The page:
“I find it easy to play with my team-mates because we play a lot of football. The first day I came here I felt like I wasn’t new to the team. It’s easy to score goals when you get the ball.”
Hamburg last named Lasogga in their starting line-up during a 5-2 defeat to Borussia Dortmund before Christmas. He scored once in the second half of the 2016-17 Bundesliga season.
“Of course you miss the feeling,” he said. “You want to play and you want to get the feeling from the fans when they cry your name after a goal. It’s not the same feeling as your baby coming into the world – but for a footballer it’s great.”
Lasogga knew of Christiansen, a former Spain international, from the 44-year-old’s playing career in Germany with Hannover and Vfl Bochum, where Christiansen ranked as the Bundesliga’s joint top scorer in 2003.
“There’s not a big difference between him and me when he played,” Lasogga said. “He was also a typical number nine and scored a lot of goals for Bochum and Hannover. I can learn a lot from him.”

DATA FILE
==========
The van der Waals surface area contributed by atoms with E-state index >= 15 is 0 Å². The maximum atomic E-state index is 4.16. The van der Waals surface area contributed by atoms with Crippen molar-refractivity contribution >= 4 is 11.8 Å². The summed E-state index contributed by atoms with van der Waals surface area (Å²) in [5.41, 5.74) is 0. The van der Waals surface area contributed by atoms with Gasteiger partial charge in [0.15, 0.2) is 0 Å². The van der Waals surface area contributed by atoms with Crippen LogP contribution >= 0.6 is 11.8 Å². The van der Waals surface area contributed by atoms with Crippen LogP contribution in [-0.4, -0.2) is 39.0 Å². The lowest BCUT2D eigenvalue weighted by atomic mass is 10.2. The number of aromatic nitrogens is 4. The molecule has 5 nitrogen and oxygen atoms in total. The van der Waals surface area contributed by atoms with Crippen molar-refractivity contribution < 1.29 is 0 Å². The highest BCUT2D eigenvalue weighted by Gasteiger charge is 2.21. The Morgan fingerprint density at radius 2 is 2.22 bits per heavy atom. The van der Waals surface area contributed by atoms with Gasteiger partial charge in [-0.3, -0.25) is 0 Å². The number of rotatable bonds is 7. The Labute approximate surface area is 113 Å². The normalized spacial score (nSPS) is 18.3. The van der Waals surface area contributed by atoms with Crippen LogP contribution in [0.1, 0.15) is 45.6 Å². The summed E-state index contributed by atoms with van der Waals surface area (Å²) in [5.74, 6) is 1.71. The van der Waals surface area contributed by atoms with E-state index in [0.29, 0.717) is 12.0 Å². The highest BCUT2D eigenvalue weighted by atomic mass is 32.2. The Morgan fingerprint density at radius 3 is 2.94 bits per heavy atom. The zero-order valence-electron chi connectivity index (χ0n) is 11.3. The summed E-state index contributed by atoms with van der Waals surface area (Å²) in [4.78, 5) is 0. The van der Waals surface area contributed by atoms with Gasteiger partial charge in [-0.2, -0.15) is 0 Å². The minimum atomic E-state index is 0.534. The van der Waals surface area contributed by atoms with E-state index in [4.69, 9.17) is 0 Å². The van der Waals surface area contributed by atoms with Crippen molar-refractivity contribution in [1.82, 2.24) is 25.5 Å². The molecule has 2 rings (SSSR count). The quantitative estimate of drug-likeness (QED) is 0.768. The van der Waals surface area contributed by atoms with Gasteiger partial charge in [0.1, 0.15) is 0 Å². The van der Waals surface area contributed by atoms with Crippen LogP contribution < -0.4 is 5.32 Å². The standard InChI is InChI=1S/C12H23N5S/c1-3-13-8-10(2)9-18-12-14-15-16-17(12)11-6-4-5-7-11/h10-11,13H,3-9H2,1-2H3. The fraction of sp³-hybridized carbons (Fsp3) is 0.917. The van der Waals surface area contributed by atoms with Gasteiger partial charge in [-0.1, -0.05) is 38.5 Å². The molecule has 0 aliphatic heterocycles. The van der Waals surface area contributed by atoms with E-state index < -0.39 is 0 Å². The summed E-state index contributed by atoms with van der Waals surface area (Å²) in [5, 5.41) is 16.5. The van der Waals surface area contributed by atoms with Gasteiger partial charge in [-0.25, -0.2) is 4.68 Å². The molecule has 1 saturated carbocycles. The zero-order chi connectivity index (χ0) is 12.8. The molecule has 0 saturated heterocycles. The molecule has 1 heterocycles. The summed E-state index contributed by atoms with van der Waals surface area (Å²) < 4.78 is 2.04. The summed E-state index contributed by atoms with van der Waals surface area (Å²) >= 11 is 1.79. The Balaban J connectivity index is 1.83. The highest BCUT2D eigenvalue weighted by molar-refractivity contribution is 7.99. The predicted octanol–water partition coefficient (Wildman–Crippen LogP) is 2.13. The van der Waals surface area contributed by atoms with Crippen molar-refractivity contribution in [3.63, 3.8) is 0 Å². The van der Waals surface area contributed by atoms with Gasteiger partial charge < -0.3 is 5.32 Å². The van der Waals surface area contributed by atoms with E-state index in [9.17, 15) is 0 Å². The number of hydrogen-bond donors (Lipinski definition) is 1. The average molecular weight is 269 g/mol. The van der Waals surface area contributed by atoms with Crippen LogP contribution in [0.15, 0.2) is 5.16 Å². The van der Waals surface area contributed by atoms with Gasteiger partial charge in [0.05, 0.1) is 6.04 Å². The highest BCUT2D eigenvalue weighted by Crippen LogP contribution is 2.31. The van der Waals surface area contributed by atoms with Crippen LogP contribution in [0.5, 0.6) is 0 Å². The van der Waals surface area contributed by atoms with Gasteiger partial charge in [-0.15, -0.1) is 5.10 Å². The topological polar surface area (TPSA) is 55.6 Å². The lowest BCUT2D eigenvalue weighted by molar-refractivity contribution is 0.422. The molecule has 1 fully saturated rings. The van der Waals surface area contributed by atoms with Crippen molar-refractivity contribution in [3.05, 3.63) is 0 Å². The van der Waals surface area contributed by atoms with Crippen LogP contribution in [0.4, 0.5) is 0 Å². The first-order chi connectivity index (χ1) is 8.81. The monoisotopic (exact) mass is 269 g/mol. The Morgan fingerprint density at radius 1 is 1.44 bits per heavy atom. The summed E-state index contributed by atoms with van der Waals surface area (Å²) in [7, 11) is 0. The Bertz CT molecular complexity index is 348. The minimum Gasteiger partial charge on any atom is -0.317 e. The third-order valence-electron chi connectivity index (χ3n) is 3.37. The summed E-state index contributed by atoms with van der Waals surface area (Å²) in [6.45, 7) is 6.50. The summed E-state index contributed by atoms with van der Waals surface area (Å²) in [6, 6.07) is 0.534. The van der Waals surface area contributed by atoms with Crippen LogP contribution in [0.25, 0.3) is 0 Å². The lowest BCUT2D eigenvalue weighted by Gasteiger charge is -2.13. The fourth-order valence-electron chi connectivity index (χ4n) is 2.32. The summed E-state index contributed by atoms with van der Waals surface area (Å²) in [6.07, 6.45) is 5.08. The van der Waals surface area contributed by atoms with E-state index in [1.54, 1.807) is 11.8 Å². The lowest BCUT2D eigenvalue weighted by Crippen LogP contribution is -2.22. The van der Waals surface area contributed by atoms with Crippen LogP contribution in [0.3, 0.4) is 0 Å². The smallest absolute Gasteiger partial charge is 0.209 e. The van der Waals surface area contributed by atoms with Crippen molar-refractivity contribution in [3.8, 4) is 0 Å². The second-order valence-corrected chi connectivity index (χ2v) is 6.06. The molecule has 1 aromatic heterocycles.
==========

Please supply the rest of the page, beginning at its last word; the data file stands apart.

What Lasogga has learned more about in England so far is the endless nature of the fixture list in the Championship, the difference in referees who allow defenders to “do a lot of fouls and not use the whistle” and the reality of a destination like Millwall, where Leeds were comprehensively beaten this month.
Their defeat at the New Den is the only blemish on the club’s record, a record which positions United at the top of the Championship after nine games. Third-placed Cardiff, who are level with Leeds on 20 points, host Christiansen’s side in Wales tonight, the second leg of a run of three demanding matches that ends with Sheffield Wednesday away on Sunday.
“Cardiff have started very good,” Lasogga said. “It’s a very important game for us.
“It’s a different league here. When I look back to Germany I played Saturday and then the next Saturday. Here I have matches every few days. It’s not easy in the early days, but I like it, to play so often.
“I feel good. I came back (on Sunday) at eight in the evening and now we go to Cardiff. We’ll try to get a victory there and be number one in the league.”